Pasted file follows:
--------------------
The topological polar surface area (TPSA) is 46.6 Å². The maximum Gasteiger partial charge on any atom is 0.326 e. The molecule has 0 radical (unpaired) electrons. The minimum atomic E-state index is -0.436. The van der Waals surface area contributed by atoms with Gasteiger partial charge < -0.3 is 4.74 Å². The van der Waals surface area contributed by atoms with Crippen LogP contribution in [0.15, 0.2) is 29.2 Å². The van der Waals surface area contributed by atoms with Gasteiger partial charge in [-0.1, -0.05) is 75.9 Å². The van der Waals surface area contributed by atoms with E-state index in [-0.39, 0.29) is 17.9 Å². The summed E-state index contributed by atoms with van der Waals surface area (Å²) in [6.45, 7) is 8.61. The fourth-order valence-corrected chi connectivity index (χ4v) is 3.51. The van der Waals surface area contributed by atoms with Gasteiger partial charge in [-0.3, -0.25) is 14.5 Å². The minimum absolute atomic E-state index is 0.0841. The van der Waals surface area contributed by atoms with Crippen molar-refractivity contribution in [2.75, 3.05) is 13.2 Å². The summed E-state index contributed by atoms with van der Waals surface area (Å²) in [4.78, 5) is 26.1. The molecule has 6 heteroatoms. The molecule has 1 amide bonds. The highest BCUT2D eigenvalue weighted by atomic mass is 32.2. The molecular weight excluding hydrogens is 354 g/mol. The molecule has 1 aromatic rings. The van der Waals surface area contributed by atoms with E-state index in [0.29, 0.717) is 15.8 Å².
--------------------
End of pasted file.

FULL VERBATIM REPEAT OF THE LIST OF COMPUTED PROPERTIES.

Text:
The topological polar surface area (TPSA) is 46.6 Å². The maximum Gasteiger partial charge on any atom is 0.326 e. The molecule has 0 radical (unpaired) electrons. The minimum atomic E-state index is -0.436. The van der Waals surface area contributed by atoms with Gasteiger partial charge < -0.3 is 4.74 Å². The van der Waals surface area contributed by atoms with Crippen LogP contribution in [0.15, 0.2) is 29.2 Å². The van der Waals surface area contributed by atoms with Gasteiger partial charge in [-0.1, -0.05) is 75.9 Å². The van der Waals surface area contributed by atoms with E-state index in [-0.39, 0.29) is 17.9 Å². The summed E-state index contributed by atoms with van der Waals surface area (Å²) in [6.45, 7) is 8.61. The fourth-order valence-corrected chi connectivity index (χ4v) is 3.51. The van der Waals surface area contributed by atoms with Gasteiger partial charge in [-0.3, -0.25) is 14.5 Å². The minimum absolute atomic E-state index is 0.0841. The van der Waals surface area contributed by atoms with Crippen molar-refractivity contribution in [2.75, 3.05) is 13.2 Å². The summed E-state index contributed by atoms with van der Waals surface area (Å²) in [4.78, 5) is 26.1. The molecule has 6 heteroatoms. The molecule has 1 amide bonds. The highest BCUT2D eigenvalue weighted by atomic mass is 32.2. The molecular weight excluding hydrogens is 354 g/mol. The molecule has 1 aromatic rings. The van der Waals surface area contributed by atoms with E-state index in [0.29, 0.717) is 15.8 Å².